6. Submit welfare assessment approach for publication.
7. Disseminate best practice recommendations for enriched cage designs and welfare assessment approaches through a KE campaign.
8. Submit final report.

Working with stakeholders, the project will begin by reviewing the birds` behavioural ecology to allow the development of a putative list of bird needs. Again working with stakeholders, we will then identify resources that could be included in enriched cage designs to meet these needs whilst being feasible for commercial uptake. This will include considering the provision of specific items of cage furniture and cage dimensions. Shortlisted resources will be offered to birds and their preferences for and use of these resources assessed during experimentation that will simultaneously allow the development of welfare indicators. Those resources which are valued by birds will be combined into prototype enriched cage systems with guidance by stakeholders and the welfare indicators assessed to quantify the impact of these systems on welfare. The project will conclude with publication of welfare indicators suitable for caged gamebirds and a knowledge exchange strategy to disseminate evidence of optimum cage designs to industry.

Defra will benefit by gaining: (1) a characterisation of the needs of breeding gamebirds; (2) an appraisal of how these needs can be addressed by enriching caged-based systems; (3) a welfare assessment protocol for gamebirds that may be used in future studies. Gamebird breeders will benefit from clear messages on best practice enrichment strategies for cage systems that can be implemented under commercial conditions and information on sensitive welfare indicators that could be used by gamekeepers. The public will benefit by reassurance that the welfare impacts of cage systems are robustly assessed against duty of care requirements and the industry appraised of optimum designs.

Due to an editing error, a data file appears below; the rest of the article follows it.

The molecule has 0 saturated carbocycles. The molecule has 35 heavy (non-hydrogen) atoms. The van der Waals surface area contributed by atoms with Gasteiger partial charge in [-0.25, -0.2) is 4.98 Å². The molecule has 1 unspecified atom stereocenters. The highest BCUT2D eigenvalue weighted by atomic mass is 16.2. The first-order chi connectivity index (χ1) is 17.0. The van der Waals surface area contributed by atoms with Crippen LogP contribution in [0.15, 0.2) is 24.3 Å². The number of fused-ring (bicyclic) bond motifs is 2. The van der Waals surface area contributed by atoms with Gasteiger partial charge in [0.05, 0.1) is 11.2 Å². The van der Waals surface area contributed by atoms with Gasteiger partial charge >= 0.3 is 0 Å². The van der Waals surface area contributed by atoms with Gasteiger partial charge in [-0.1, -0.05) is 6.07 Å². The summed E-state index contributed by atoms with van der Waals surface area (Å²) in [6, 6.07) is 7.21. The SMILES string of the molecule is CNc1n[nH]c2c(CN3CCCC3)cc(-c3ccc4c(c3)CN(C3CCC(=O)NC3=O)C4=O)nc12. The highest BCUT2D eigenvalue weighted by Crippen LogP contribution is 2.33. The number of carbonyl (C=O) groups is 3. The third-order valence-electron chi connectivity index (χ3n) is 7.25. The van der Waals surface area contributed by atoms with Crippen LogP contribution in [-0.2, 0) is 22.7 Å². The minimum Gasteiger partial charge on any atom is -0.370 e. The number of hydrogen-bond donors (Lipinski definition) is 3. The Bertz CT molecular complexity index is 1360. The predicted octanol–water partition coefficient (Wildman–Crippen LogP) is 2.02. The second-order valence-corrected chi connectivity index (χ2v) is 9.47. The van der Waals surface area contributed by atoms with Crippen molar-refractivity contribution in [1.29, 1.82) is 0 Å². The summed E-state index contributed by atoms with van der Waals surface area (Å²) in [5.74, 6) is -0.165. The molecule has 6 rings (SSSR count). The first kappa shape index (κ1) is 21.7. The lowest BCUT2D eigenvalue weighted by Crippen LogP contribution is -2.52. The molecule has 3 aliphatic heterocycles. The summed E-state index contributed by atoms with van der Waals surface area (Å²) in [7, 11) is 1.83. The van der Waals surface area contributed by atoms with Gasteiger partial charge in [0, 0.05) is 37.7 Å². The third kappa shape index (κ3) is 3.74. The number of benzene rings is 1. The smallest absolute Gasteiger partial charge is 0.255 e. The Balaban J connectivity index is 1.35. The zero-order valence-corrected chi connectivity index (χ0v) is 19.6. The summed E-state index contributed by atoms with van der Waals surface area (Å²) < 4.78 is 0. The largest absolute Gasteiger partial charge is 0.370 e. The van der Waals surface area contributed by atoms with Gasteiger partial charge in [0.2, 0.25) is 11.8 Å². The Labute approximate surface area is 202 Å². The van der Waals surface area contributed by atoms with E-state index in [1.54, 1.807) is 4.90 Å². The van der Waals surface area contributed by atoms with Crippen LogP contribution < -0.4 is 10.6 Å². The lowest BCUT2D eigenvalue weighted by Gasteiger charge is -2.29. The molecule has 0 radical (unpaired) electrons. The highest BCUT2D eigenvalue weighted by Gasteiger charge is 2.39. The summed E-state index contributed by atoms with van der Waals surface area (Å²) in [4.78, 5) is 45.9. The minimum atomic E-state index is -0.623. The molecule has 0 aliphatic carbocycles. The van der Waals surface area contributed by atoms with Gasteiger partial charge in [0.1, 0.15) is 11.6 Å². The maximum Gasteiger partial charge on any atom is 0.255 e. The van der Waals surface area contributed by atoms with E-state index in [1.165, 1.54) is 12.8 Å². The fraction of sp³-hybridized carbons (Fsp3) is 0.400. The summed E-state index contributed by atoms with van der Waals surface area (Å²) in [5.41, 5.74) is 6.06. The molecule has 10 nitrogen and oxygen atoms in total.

Objective
Objective 1: Form stakeholder group and review behavioural ecology to identify a putative list of bird needs.

Objective 2: Identify resource types and characteristics with the potential to meet bird needs in enriched cages.

Objective 3: Investigate use of, and preferences for resources identified in Objective 2 and develop a welfare assessment protocol for caged gamebirds.

Objective 4: Identify designs for prototype enriched cage systems based on bird preferences for component resources in Objective 3.

Objective 5: Build prototype caged systems and assess welfare in these and alternative systems.

Objective 6: Submit welfare assessment approach for publication.

Objective 7: Disseminate best practice recommendations for enriched cage designs and welfare assessment approaches through a KE campaign.

Objective 8: Submit final report.

Project Documents
• EVID4 - Final project report : AW1303 final report   (761k)
Time-Scale and Cost
From: 2010

To: 2012

Cost: £425,642
Contractor / Funded Organisations
SAC Commercial Ltd
Keywords
Animal Production              
Animal Welfare              
Birds              
Livestock              
On-Farm              
Plants and Animals              
Fields of Study
Animal Welfare